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Due October 12, 1995

Reading Assignment: read Sidereus Nuncius. Many of the questions below are related to material in that book.

1. If you leave a camera flat on its back at the North Pole for a several hour time exposure, the motion of the stars would give a picture looking something like this:

(Individual star positions here are not accurate, the main point is the stars' movement during the exposure can be seen. The little circle in the middle should be taken to be a single point - it's hard to draw single points. The other arcs are centered on that.)

(a) Roughly how long was the exposure? Explain your answer.

(b) Sketch the kind of similar(?) picture you would expect to see if you did a time exposure at night for a camera flat on its back on the equator.

2. Galileo's claim that there were mountains on the moon met with the response that if there were, the moon wouldn't look so perfectly round, it would have a jagged edge. What was his response? Was he right?

3. Galileo observed that through the telescope, the planets were disk like, but the stars were still points. Why did that observation weaken the case against the Copernican theory?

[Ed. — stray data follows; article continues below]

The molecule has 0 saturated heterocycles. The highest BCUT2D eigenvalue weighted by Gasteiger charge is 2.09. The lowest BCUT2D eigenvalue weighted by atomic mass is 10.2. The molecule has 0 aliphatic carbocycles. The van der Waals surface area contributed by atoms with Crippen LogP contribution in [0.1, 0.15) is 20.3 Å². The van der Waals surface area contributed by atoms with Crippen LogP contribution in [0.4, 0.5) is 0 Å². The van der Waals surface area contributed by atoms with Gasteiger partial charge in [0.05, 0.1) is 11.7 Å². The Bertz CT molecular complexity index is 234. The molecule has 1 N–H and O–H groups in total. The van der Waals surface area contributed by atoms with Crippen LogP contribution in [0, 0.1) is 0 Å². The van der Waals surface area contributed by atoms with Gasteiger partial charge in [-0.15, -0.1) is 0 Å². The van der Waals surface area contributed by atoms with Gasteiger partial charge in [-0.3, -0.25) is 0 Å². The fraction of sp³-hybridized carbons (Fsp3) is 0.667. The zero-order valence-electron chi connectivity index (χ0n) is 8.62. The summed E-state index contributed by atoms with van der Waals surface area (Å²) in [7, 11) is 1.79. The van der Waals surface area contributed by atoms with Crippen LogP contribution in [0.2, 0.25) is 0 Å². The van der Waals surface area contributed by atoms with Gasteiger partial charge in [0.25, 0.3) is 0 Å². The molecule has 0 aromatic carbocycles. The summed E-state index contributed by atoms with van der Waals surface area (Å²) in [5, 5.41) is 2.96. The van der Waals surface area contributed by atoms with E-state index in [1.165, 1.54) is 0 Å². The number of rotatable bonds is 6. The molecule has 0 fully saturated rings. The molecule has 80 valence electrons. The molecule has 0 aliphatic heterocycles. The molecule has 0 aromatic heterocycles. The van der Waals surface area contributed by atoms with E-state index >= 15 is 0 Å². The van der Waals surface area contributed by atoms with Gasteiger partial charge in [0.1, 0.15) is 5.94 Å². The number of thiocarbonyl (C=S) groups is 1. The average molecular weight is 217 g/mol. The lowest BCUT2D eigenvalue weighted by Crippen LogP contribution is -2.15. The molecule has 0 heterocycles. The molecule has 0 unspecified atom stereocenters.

4. (a) Why did the observation of moons around Jupiter strengthen the Copernican theory?

(b) Why are Jupiter's moons called the Medicean satellites?

(c) How did the observation of Jupiter's moons lead eventually to much more accurate geographic maps of countries here on earth?

5. (a) The moon is two days past half full on the day this assignment is handed out (October 3). What direction in the sky will the moon be at sunset?

(b) Sketch the phase of the earth as seen from the moon on the same day.

(c) The moon will be full on October 8. What direction in the sky will it be in at sunset?

(d) The moon always shows the same face to the earth (although it wobbles a bit). From that fact, what can you say about the path the earth takes across the moon's sky as seen by an astronaut living on a moonbase?

6. Sketch the orbit of Venus in both the Ptolemaic and the Copernican schemes. Galileo observed that Venus has phases, just like the moon. (These phases cannot be seen without a telescope.)

(a) Sketch the possible phases of Venus when it appears fairly close to the sun in both schemes. Be careful to show how the apparent size of Venus might change for different situations. How did Galileo's observations of Venus strengthen the case for the Copernican scheme?

(b) Assume the furthest angular distance Venus ever gets from the sun is 45 degrees. (This is fairly close to the truth.) How far is Venus from the sun as a fraction of how far the earth is from the sun?